NOTIONS: After Easter, a resurrection of the theocratic kind

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On a recent Saturday, after a week of visiting colleges, my son Austin and I found ourselves with most of a day to kill before our return flight from Boston. The Red Sox were on the road. We’d already walked a fair piece of the Freedom Trail. So my friend Alan suggested we hit the Museum of Fine Arts and he’d drive up from Hartford to join us.

Austin has a thing for Monet (I’m not sure how many other painters he can even name), so after meeting up with Alan at the MFA’s front entrance, we headed for the European section. We began with the Impressionists and worked our way back through the galleries and centuries.

There were many kinds of works on display, but a recurring theme, room after room, was Christian suffering. We saw John the Baptist’s head being served up on a silver platter, Jesus being judged by the masses, Jesus being bound and quartered, Jesus being crucified, Jesus’ dead body in the arms of his followers and other such gory scenes.

After a few hours, when we’d had all the religious torture we could tolerate, we walked a few blocks up Huntington Avenue and found a spot for lunch.

Over burritos, tacos and quesadillas, we talked about the images we’d just seen. This led to a conversation about the recent unveiling of “The Judas Gospel” by the National Geographic Society, which led to a discussion of Easter’s approach, which led to a conversation about the notion of resurrection, which led Austin to suggest that if Jesus were to show up for the Second Coming, few would believe he was who he said he was-even if they did, few (self-professed Christians included) would like what he had to say.

Once we’d returned home, I still had Austin’s statement on the brain. So I went searching for an old newspaper column I’ve kept by Sydney J. Harris. Called, “If Christ Returned on Christmas,” it floats the notion of the Second Coming and asks such hard questions as:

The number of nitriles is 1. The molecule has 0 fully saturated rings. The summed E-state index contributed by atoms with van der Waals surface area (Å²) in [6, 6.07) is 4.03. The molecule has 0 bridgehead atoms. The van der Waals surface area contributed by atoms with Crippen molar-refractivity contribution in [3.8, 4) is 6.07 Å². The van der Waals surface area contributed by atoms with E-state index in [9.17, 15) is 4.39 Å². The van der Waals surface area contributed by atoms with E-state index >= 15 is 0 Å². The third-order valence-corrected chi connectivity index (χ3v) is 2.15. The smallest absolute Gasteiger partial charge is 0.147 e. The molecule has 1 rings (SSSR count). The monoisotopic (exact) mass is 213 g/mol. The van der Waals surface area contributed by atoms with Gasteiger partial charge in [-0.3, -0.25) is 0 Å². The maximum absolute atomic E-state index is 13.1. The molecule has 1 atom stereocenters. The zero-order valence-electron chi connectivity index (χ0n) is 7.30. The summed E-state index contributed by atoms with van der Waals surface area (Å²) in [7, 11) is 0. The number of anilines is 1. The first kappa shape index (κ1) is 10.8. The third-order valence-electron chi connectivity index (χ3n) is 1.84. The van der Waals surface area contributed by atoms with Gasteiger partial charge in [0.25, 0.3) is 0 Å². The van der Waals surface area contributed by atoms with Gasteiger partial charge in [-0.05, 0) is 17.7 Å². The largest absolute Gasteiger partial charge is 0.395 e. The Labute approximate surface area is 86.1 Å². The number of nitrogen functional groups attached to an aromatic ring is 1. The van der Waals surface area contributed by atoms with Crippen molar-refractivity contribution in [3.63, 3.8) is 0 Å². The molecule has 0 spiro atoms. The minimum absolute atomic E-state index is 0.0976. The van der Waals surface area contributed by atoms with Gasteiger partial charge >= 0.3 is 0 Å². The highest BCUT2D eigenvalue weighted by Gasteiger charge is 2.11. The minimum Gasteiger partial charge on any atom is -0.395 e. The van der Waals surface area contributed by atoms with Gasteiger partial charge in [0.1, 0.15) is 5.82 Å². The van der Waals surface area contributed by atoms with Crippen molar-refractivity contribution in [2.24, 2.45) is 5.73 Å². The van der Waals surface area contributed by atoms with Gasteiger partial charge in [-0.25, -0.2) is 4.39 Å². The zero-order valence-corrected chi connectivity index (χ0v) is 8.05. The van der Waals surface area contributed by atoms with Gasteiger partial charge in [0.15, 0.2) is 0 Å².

“Would not the militants among us assail Him as a cowardly pacifist because He urges us not to resist evil?”

“Would not the nationalists among us attack Him as a dangerous internationalist because He tells us we are all of one flesh?”

“Would not the liberals among us dismiss Him as a dreamy vagabond because He advises us to take no thought for the morrow, to lay up no treasure upon earth?”

“Would not the ecclesiastics among us denounce Him as a ranting heretic because he cuts through the cords of ritual and commands us only to love God and our neighbors?”

“Would not the Puritans among us despise and reject Him because He eats and drinks with publicans and sinners, preferring the company of winebibbers and harlots to that of ‘respectable’ church members?”

“Would not the proud and important among us laugh at Him when He instructs the 12 disciples that he who would be ‘first’ should be the one to take the role of the least and serve all?”

“Would not each of us in his own way find some part of this man’s saying and doing to be so threatening to our ways of life, so much at odds with our rooted beliefs, that we could not tolerate Him for long?”

“I wonder,” Harris concludes.

So do I.

I wonder when elected officials here in Indiana spend my state tax dollars on court appeal after court appeal in a blatant political quest to permit prayers in Jesus’ name in the Indiana House of Representatives.

I could wonder that on constitutional grounds alone. But on theological grounds, the argument seems even stronger. It makes little sense, after all, to fight for the right to pray to Jesus in public when Jesus admonished his followers not to do that very deed.

“When you pray, be not like the pretenders, who prefer to pray in the synagogues and in the public square, in the sight of others,” said Jesus in Matthew 6:5-6. “In truth I tell you, that is all the profit they will have. But you, when you pray, go into your inner chamber and, locking the door, pray there in hiding to your Father, and your Father who sees you in hiding will reward you.”

In a New York Times op-ed piece this week, historian and author of “What Jesus Meant” Garry Wills said, “[Jesus] shocked people by his repeated violation of the external holiness code of his time, emphasizing that his religion was an internal matter of the heart.”

Well, if Jesus were to preach private

prayer in Indiana today, he’d not only

violate the external holiness code of our time, but he’d also likely have more than a few stones cast his way or, God forbid, accusations that he was a card carrying member of the ACLU.

Hetrick is president and CEO of Hetrick Communications Inc., an Indianapolis-based public relations and marketing communications firm. His column appears weekly. To comment on this column, go to IBJ Forum at www.ibj.comor send e-mail to

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